Paul La Farge and I used to roam up and down the mid-Hudson Valley looking for a new place to have a bite or a tipple. One overcast day, we pulled up to a bar that had a reputation for the roughness of its clientele. We could see the grizzled men within and the equally grizzled waitress tending to them, but they could also see us—two bearded Semites walking over from Paul’s secondhand Saab—and suddenly the lights went out, all of them, even the neon advertising the bar. When we opened the door and entered the murk, an old cigarette-choked voice half-whispered, “We’re closed.”
We fled down the road to a bar that welcomed us, where we immediately accepted what had happened to us as a gift. An entire bar shut down, if momentarily, because of our bookish tread. The absurdity of the universe, even at its most hostile, could not ruffle Paul. If anything, it served as the basis for his creations, which radiated from upstate New York, as in his story “Rosendale,” to the suburbs of Boston, in “Another Life,” and into worlds as disparate as the strange society of lovers of H. P. Lovecraft and the life of a nineteenth-century Parisian urban planner who changed the face of Paris, but, in La Farge’s retelling, died full of regret. Only a nature as unruffled but curious as his could create “Luminous Airplanes,” on the face of it a love story between a post-bubble tech worker and a young woman from his past, which was praised—correctly, I believe—by Kathryn Schulz, writing for the Times, as “one of the best 9/11 novels I’ve read,” even though its emotional remit extended far beyond that tragedy.
Paul, who died on January 18th, at the age of fifty-two, was one of my best friends. He felt like a brother to me even though I have known him for only twenty years or so. He inspired within me the capacity for something like brotherhood, but perhaps without the tension of having shared parents and shared trauma. My friends nicknamed him Gentle Paul because he was one of the kindest people anyone had ever met. He was the opposite of the “ornery writer” that lives in some imaginations (and in some realities). He was a loving friend and a generous teacher at Bennington, Columbia, and elsewhere, and it was especially joyful to see him interact with children. Instead of making it seem like he was coming down to their level, with a ceremonious bending of the knee and lowering of the torso, he invited them to come up to his. My wife and I and our then seven-year-old son spent the pandemic upstate with Paul and his wife, Sarah Stern, the artistic director of the Vineyard Theatre, in New York, and their presence transcended the boredom and fear of the virus. It made me feel like I was among the extended family I had always dreamed of having. And Paul’s love for his wife—and her love for him—had an unrivalled depth of its own, a public kiss after only a few hours’ separation, nicknames and wordplay that were both funny and touching. They lived in an eighteenth-century house with a long, covered porch and a verdant slope that extended down to a line of swampy cattails and wild mint and the perfect bull’s-eye of a hayfield beyond. Without quite planning to do so, he and his wife gathered an entire community of writers and artists around them with hilarious events like the summertime bacchanal “Temporary Canada.” (The participants were even issued very convincing passports.) After many years of searching for a place upstate, my wife and I chose to live in the same hamlet as Paul and Sarah.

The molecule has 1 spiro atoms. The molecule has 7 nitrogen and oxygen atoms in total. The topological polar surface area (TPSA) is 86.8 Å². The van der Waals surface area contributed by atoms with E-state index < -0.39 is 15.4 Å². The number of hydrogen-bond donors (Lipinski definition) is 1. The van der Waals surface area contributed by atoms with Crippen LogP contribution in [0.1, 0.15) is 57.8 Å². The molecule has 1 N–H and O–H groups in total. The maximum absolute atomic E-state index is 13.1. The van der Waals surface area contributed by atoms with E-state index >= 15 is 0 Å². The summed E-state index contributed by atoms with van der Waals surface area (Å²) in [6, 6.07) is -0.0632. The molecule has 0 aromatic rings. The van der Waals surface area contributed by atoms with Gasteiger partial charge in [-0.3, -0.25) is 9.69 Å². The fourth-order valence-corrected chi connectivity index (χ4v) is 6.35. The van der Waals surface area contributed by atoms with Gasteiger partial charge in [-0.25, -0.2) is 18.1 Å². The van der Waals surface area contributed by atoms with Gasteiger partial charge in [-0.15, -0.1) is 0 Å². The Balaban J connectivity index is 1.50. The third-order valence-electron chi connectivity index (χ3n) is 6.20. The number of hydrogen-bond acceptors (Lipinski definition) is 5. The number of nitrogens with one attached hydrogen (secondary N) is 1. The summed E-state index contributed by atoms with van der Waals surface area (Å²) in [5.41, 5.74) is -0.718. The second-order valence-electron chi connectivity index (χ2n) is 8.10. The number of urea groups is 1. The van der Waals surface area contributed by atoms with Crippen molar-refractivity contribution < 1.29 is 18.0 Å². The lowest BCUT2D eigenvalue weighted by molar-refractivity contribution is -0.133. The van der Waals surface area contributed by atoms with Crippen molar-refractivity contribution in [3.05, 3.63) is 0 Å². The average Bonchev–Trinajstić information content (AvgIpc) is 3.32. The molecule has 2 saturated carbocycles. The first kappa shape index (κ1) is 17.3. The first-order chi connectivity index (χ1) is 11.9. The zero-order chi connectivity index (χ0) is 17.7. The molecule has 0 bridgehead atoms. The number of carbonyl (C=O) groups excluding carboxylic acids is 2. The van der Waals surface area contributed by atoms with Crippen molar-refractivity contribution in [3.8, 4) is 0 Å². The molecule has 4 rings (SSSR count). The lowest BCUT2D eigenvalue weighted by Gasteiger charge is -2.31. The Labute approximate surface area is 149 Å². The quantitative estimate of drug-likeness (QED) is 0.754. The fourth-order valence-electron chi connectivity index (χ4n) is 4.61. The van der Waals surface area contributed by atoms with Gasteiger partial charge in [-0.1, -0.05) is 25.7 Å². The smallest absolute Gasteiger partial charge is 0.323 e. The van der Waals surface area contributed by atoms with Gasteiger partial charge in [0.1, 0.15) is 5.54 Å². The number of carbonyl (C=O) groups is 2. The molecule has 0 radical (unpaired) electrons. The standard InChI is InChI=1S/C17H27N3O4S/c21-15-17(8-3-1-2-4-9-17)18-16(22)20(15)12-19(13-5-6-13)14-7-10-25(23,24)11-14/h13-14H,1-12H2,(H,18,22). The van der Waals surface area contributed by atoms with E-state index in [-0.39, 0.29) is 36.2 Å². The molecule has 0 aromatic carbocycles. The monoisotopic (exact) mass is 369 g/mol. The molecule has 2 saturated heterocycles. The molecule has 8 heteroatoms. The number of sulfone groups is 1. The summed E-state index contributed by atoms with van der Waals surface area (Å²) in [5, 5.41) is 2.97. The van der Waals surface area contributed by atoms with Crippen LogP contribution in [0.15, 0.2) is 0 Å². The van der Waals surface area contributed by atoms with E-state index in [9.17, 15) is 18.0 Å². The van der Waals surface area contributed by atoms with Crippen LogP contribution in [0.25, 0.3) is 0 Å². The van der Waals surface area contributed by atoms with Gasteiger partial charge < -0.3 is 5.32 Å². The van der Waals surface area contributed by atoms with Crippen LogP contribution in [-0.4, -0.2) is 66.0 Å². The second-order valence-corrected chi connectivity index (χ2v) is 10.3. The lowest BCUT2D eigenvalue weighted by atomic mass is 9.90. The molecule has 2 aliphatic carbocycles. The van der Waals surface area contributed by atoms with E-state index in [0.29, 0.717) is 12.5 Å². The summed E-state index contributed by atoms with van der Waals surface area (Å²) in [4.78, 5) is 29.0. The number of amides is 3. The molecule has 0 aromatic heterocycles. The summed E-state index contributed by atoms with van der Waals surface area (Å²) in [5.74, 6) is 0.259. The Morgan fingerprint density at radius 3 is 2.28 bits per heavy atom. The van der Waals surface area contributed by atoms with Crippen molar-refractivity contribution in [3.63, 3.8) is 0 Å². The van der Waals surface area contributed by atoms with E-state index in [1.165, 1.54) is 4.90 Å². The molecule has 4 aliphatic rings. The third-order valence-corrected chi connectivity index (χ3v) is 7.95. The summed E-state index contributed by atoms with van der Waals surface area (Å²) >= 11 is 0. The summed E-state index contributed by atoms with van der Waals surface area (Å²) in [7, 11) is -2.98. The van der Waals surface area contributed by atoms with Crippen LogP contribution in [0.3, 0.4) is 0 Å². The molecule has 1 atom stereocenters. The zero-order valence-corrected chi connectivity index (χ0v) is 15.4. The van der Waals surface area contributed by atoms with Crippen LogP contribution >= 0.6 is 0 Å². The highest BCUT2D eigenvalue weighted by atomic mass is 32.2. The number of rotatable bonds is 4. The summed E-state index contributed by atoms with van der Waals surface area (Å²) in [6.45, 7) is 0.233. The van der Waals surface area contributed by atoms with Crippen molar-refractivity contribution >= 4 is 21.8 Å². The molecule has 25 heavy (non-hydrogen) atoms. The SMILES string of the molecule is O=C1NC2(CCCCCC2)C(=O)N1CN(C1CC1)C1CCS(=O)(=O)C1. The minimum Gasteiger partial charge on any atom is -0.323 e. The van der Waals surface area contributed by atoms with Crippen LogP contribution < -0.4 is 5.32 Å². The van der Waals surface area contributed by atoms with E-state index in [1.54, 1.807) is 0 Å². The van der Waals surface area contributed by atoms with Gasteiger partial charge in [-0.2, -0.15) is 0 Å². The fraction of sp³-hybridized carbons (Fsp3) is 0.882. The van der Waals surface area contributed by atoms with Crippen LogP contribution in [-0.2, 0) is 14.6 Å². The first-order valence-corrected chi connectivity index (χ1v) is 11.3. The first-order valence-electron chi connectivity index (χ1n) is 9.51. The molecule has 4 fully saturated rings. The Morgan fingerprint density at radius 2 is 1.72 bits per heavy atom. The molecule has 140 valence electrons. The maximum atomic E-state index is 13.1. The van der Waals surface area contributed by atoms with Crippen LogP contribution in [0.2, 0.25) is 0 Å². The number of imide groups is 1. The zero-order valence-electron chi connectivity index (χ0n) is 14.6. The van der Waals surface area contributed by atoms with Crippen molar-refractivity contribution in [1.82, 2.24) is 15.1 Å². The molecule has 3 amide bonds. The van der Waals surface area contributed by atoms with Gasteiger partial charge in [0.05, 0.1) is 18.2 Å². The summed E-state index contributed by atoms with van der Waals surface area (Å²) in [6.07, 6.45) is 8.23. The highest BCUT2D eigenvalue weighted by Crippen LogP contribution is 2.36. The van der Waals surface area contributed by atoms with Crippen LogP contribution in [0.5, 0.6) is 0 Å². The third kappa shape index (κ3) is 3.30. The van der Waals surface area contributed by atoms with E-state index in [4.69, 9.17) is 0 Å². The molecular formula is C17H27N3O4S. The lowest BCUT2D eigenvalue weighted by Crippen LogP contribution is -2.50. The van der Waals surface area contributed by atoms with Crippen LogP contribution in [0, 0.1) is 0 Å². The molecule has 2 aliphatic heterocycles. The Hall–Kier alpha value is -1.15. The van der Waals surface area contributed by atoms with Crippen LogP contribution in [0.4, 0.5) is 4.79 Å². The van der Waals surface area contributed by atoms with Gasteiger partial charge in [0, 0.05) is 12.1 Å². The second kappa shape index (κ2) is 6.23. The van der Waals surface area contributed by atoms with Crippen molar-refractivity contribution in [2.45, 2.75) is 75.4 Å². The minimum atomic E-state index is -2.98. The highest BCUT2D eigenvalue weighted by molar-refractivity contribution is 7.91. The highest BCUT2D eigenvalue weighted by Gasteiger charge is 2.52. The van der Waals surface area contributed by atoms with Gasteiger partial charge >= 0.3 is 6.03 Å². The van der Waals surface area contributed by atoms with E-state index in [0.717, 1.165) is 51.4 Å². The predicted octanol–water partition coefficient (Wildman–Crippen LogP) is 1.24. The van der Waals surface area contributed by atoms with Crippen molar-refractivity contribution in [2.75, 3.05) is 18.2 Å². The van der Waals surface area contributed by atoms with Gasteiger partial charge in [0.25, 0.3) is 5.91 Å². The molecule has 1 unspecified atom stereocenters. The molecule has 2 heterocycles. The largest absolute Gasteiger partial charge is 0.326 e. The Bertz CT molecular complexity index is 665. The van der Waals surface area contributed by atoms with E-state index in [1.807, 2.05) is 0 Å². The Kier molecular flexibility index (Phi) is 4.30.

He was an excellent writer and also an excellent reader—I used to give him a draft of everything I wrote, which he would quickly return with comments that would often end up saving my rear—but he was also an amazing cook, bratwurst griller, driver (he could do things with that manual-drive Saab that took my breath away), party d.j., swimmer, and hiker. Lately, I learned he was something of an expert fisherman, and that did not surprise me at all.
And, of course, he was one of the best writers of my generation. His works contained worlds that he fashioned out of language and, often, out of years of historical research, which he then combined with the kindness and optimism that he brought to everyday life, even after he fell ill with cancer. There are frequently frames upon frames in his novels, and manuscripts within manuscripts, like the “Erotonomicon,” which purports to reveal Lovecraft’s inventive sex life in “The Night Ocean,” but each layer is fashioned with the same degree of care—no narrative strategy exists solely to show off his cleverness or the fact that he could forge sentences better than any of us—and every tableau is peopled with human beings who grieve and desire. There is enough love in his work to redeem half the hate I see floating on my screen or pumped into my earbuds, and there is enough humor, especially in “The Night Ocean,” his masterly final volume, to make me remember every country meal I have ever shared with him, every bit of laughter and life, every door we opened together, and even the one that was shut in our face. ♦